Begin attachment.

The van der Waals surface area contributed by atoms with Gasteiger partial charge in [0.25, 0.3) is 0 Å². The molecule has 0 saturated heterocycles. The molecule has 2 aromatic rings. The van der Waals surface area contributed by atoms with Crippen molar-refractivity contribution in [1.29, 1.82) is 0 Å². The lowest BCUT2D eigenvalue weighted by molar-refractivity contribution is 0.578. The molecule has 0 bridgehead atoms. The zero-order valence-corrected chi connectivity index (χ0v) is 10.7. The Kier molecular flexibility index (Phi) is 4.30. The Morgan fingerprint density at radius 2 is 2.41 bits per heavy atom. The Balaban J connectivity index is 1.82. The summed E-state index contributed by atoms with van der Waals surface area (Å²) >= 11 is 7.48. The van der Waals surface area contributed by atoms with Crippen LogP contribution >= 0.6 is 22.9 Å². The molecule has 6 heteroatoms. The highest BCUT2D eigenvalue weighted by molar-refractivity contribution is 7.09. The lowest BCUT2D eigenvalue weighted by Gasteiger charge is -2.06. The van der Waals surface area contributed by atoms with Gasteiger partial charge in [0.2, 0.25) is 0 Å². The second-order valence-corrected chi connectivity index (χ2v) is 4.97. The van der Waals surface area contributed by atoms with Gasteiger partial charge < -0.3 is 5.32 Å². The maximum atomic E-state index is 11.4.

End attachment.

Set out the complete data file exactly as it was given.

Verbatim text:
The van der Waals surface area contributed by atoms with Gasteiger partial charge in [0.25, 0.3) is 0 Å². The molecule has 0 saturated heterocycles. The molecule has 2 aromatic rings. The van der Waals surface area contributed by atoms with Crippen molar-refractivity contribution in [1.29, 1.82) is 0 Å². The lowest BCUT2D eigenvalue weighted by molar-refractivity contribution is 0.578. The molecule has 0 bridgehead atoms. The zero-order valence-corrected chi connectivity index (χ0v) is 10.7. The Kier molecular flexibility index (Phi) is 4.30. The Morgan fingerprint density at radius 2 is 2.41 bits per heavy atom. The Balaban J connectivity index is 1.82. The summed E-state index contributed by atoms with van der Waals surface area (Å²) >= 11 is 7.48. The van der Waals surface area contributed by atoms with Crippen LogP contribution >= 0.6 is 22.9 Å². The molecule has 6 heteroatoms. The highest BCUT2D eigenvalue weighted by molar-refractivity contribution is 7.09. The lowest BCUT2D eigenvalue weighted by Gasteiger charge is -2.06. The van der Waals surface area contributed by atoms with Gasteiger partial charge in [0.2, 0.25) is 0 Å². The second-order valence-corrected chi connectivity index (χ2v) is 4.97. The van der Waals surface area contributed by atoms with Gasteiger partial charge < -0.3 is 5.32 Å². The maximum atomic E-state index is 11.4.